The Ponemon Institute went on to measure the actual costs of simple password resets. Its research found that entering and/or resetting passwords took an average of 12.6 minutes per week, 10.9 hours per year. Based on the average headcount in this research of almost 15,000, the institute estimated the loss of productivity and labor averaged $5.2 million annually. That is a sizable amount for any organization, let alone an institution in constant search of endowments.
To compensate for poor password hygiene, some campus CIOSs have added a two-step verification process known as multifactor authentication (MFA) that includes a mobile two-factor authentication code sent via text message. However, even MFA does not guarantee that the information is safe from hackers and other bad actors who can detect digital signature patterns, decipher correct answers to security questions, and steal sensitive information.
But there is hope. While most of us have come to terms with the fact that it is impossible to totally eliminate cyber threats, fortunately there are ways to reduce risk, even for organizations as complicated as those in higher education.
One way is by implementing an MFA process with multi-frictionless biometric verifications across the entire network, including vendor portals. And according to TechBeacon, there are numerous reasons for adding vital protections across the entire network. Here are some of those:
- Security breaches caused by hackers who steal passwords account for 95 percent of all cyber-attacks.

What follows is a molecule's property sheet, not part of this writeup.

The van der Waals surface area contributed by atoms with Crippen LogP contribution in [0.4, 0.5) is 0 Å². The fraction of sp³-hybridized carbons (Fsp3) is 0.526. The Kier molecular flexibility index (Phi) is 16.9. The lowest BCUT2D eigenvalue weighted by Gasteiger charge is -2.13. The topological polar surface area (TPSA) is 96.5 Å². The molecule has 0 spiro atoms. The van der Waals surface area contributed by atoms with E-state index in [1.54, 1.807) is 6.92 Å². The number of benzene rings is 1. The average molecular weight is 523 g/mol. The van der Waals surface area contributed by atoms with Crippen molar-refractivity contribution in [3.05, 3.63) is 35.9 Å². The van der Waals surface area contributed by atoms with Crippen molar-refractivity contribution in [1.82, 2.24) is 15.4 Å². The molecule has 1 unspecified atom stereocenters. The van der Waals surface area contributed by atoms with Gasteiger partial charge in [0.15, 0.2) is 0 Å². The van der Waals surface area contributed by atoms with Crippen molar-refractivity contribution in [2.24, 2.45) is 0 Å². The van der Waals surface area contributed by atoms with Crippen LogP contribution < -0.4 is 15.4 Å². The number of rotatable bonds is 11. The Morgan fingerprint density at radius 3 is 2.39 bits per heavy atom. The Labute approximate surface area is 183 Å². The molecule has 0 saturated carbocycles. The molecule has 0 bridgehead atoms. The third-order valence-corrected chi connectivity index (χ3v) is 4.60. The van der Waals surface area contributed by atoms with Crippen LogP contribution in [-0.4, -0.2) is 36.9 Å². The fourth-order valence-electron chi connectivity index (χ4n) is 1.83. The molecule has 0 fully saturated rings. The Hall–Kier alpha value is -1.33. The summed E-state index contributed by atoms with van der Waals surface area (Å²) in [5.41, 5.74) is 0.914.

- Identity theft is increasing because it is a low-risk/high-reward crime, especially for criminals located outside a legal jurisdiction.
- Network-side IT security, such as antivirus software, firewalls, malware detection, vulnerability testing, intrusion blocking, and other network monitoring is useless against a holder of valid but stolen credentials. A login seems authentic if no one knows the credentials have been stolen.
- A hacker may go undetected for years if the hacker logs in with stolen credentials. In corporate espionage, valuable information that creates a competitive advantage may be compromised without anyone being aware of what is happening.
Today’s technology advancements in frictionless biometric authentication adds additional layers of defense against cyber threats. Biometric developers have made great advancements beyond simple finger/palm prints and facial recognition. They have developed an authentication layer that includes behavioral characteristics that are related to an individual’s pattern of behavior, such as one’s gait or voice. It is nearly impossible to copy or imitate somebody else’s behavior well enough to fool behavioral biometrics verification because everyone’s mannerisms and body language traits are shaped by social and psychological factors, making them unique. This is one of the main reasons many OEMs are stepping up to do their part in combating cyber threats and have begun to incorporate biometrics into their devices. In addition, people are becoming more familiar with using their physiological characteristics like finger/palmprint, face, and retina to unlock their computers and mobile devices.
While savvy CISOs will continue to educate staff and students on password best practices, they are also utilizing multifactor biometrics to help balance zero trust with academic freedom, which is no easy task in their highly complex and competitive environment.
To learn more about the advancements in biometric authentication, visit Q5id.com.